Thursday, July 14, 2011

Good stuff happens too

As I read through other posts in July's Carnival of Natural Parenting it occurred to me that while the purpose of my own entry was to reflect on how little control we ultimately have, the "outcomes" I focused on were nearly exclusively negative.  In my mind, one of the benefits of letting go of the control is a realization that the behaviors of children are neither universal nor eternal.

One common theme that was mentioned was the goal of empathy and respect. Sibling relationships being the most obvious place for a parent to focus their energy in teaching these values.  I completely share the desire to have my children exhibit empathy to both their siblings and others.  However what I have observed is that often kids can behave in some truly challenging ways with their siblings (or parents) but be quite empathetic and respectful in the larger world.  Additionally, siblings can struggle through their childhood and come out as adults the best of friends.

My siblings and I argued throughout our childhood both verbally and physically.  My mother tried a variety of tactics from ignoring ("Oh he didn't hit you! that was just a love pat") to "time out" all together until we worked out the issue.  It was bad enough that there were periods of time when she couldn't leave a given set of us alone together because it wasn't safe for one or both parties. However as adults my sister and I have an extremely close relationship and my brother, while not as connected on a regular basis, gets along well with both of us.

A similar thought occurred to me recently regarding my own hopes for my children.  I had wanted my children to be excited for adventure as they entered adulthood.  And while I can't think of anything I did specifically to encourage that I consciously did things to not discourage it.  I was a bit sad and concerned when my oldest expressed that she wanted to stay close for college and her late teen years with no plans or desire to move beyond the city where her parents and friends reside.  I was concerned that she was being "held back" and even went so far as to worry that she was trapping herself *for the rest of her life*.  I know that sounds crazy, but when we look closely at our concerns regarding our children's behavior or choices there is often an element of universalizing the issue which is what I was doing.  Then I remembered others who I knew as young adults who stuck close to home.  Some are still there living in the same neighborhood as their parents and are quite happy, others moved on in their own time, perhaps experiencing multiple state moves for employment or adventures to other countries.  The choice that was made at 17, 18, 19 gave no information about the choice they made at 25 or 30.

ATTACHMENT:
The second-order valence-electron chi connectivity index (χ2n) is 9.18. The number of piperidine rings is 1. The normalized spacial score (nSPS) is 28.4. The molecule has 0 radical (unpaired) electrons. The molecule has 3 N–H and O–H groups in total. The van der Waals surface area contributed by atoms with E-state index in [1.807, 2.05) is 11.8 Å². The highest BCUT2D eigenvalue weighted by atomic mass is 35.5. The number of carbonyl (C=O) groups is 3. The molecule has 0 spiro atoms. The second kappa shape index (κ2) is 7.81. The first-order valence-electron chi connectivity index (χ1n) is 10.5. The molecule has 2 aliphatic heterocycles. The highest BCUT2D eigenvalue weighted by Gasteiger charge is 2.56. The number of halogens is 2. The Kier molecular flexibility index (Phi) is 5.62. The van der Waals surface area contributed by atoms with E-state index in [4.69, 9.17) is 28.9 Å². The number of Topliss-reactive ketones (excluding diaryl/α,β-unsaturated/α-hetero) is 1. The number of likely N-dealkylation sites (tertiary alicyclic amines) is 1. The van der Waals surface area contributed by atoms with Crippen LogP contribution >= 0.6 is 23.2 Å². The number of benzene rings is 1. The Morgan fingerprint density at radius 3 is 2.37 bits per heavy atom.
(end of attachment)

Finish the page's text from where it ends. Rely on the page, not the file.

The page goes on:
Believe it or not (from my last post) I am the type that generally believes the world is good place, that things well be all right, that it is okay to trust.  That the fact that you can't take the 2 year old to the playground because they bite everyone within 3 feet of them does not mean that they will be beating up kids for their lunch money a decade from now.  Nor does it mean that the sweet, gentle 4 yr old  who stays glued to your side won't pass through a bit of a "mean girl" stage during adolescence and then come out as an adult with a job in the peace corp, traveling the world.

So while the train may take an unexpected (and perhaps unpleasant) detour or could even potentially derail all together for the most part it I think it will be a fun (and surprising) ride.

Rachael and Marley are playing in an old mini-car at the Firefighter's Exhibit in 2009

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